Die storie gaan oor die lewe. Dit is 'n storie oor mense, oor vyande en vriende: mense wat die pad gebaan het en mense wat die pad geloop het; oor groot mense wat klein is en oor klein mensies wat groot is.
Hy maak dus op sy geheue staat wanneer hy oor die Bosoorlog en ander gebeure skryf. Hy skryf in 'n populêre trant en gee bloot sy eie belewenisse en standpunte weer.
Die eindproduk is ongelukkig onbevredigend, wat die kritiese leser en die student van militêre geskiedenis teleurgesteld en selfs geïrriteerd laat. 'n Mens verwag nou eenmaal véél meer van iemand wat jare lank intiem met die stryd in Namibië en Angola gemoeid was, en wat boonop hoof van die Suid-Afrikaanse Leër en daarna hoof van die SAW was. Die boek bied wel in 'n mate perspektief op die omstrede verhoudinge tussen die politici en die militêre magte, die onderhandelinge wat gevoer is, die propagandastryd tydens die oorlog, en werp lig op Geldenhuys se bestuurstyl en sy benadering as 'n ware "soldier's soldier".
Die gekose aanbiedingswyse raak egter nòg kant, nòg wal. Die boek is deurspek met staaltjies; iets wat die verloop van die "verhaal" versteur en meestal niks minder as irriterend is nie. Die boek moes veel beter gestruktureer gewees het, en as Geldenhuys dan nie 'n geskiedenis van die Namibiese Vryheidsoorlog kon of wou skryf nie, kon hy ten minste aan die leser 'n beter aanduiding van die gees en atmosfeer van dié stryd gegee het, soos beleef vanuit die kantoor van die Leër- en later Weermaghoof. Uiteraard beskik hy oor inligting wat hy om sekerheidsredes nie bekend kan maak nie, maar wat betref die verloop van die Namibiese Vryheidsoorlog soek 'n mens verniet in dié boek na waarlik nuwe insigte.
Dit is baie jammer dat generaal Geldenhuys, meer as 'n dekade nadat hy sy "oorlogsherinneringe" die eerste keer gepubliseer het, nie die teks grondig hersien en, waar nodig, aangepas en/of uitgebrei het nie. Wanneer openbare figure besluit om hul herinneringe te boek te stel, sal dit hulle loon om, indien nodig, 'n vaardige persoon te kry om hulle behulpsaam te wees met die opteken van hul herinneringe. Soos hierbo uitgewys, gaan die "nuwe" boek dus mank aan dieselfde gebreke waaraan die oorspronklike weergawe gely het. Die laaste woord oor die omstrede Namibiese Vryheidsoorlog en verbandhoudende konflikte in Suider-Afrika, is dus beslis nog nie gespreek nie. Dít moet nog behoorlik akademies, en dus ook histories-wetenskaplik en krygskundig nagevors en beskryf word, soos ook die rol wat Geldenhuys en ander militêre leiersfigure gespeel het. Baie werk lê nog en wag vir professionele historici in hierdie verband.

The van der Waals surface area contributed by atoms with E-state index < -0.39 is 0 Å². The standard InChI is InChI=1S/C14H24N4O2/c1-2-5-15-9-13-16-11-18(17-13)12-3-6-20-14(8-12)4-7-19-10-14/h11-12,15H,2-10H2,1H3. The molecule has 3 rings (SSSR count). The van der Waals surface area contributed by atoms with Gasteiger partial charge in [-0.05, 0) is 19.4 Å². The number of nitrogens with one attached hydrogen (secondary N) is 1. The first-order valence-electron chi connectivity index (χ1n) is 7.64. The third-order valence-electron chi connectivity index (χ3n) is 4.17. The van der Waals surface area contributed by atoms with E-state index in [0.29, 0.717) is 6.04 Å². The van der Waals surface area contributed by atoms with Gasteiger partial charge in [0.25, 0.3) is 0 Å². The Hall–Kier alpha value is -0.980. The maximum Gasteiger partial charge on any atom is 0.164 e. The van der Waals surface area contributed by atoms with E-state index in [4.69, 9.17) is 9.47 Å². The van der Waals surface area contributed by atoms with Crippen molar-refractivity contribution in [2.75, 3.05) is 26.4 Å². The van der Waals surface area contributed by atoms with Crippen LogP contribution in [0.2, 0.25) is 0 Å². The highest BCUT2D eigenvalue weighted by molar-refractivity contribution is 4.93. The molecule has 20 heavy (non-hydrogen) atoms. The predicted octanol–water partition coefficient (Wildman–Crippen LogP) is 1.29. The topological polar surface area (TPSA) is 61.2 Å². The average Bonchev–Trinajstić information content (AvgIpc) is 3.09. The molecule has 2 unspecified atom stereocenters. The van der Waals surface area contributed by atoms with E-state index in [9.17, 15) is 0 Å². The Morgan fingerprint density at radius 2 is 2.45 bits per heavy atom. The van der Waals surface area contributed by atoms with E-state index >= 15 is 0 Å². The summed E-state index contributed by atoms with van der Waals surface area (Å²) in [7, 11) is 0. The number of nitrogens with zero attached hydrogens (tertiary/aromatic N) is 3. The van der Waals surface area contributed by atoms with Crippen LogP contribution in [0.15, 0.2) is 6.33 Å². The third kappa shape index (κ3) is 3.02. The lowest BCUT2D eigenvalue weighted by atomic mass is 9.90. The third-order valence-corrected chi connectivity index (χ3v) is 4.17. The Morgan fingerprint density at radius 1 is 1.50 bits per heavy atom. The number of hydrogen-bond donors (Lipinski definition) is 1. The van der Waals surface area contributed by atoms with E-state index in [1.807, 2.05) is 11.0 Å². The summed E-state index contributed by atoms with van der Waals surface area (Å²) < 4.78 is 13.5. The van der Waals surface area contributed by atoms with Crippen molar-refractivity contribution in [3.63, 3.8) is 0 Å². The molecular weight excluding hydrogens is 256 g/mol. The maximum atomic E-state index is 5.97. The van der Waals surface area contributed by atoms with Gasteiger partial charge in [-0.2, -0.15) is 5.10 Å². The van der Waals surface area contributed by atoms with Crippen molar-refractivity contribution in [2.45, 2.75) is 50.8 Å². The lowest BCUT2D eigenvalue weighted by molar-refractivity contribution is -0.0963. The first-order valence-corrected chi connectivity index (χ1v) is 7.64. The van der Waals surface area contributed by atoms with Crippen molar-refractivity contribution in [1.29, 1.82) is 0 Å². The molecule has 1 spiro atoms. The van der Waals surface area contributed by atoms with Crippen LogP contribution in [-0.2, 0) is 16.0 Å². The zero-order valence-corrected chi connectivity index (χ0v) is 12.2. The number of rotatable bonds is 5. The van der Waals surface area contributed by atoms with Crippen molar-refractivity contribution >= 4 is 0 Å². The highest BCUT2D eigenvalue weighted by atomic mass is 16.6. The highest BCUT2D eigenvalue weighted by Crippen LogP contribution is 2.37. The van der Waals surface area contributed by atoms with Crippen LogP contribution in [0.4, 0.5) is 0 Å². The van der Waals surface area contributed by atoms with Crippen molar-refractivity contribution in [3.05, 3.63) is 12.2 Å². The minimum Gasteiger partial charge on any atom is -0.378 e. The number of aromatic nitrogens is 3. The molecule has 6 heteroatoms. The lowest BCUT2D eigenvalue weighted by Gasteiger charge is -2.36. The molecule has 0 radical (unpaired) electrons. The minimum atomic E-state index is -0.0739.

Beer drinking as a microcosm for South African history
University of Johannesburg
A. Kelk Mager, Beer, Sociability, and Masculinity in South Africa
UCT Press, Cape Town, 2010
Beer, Sociability, and Masculinity in South Africa by Anne Kelk Mager focuses on the history of beer drinking in South Africa by African and white South Africans from the midtwentieth century to the present. The introduction gives a detailed historical overview of the drinking of alcohol in South Africa - an activity that has been inextricably associated with the social, cultural, economic and political history of the region. Colonial perceptions of the role of alcohol with regards to individual populations were ambivalent at best - on the one hand control over alcohol distribution generated significant revenue for the colonial state yet there existed the strong belief that Africans were particularly susceptible to the adverse effects of alcohol consumption which presented problems for social control.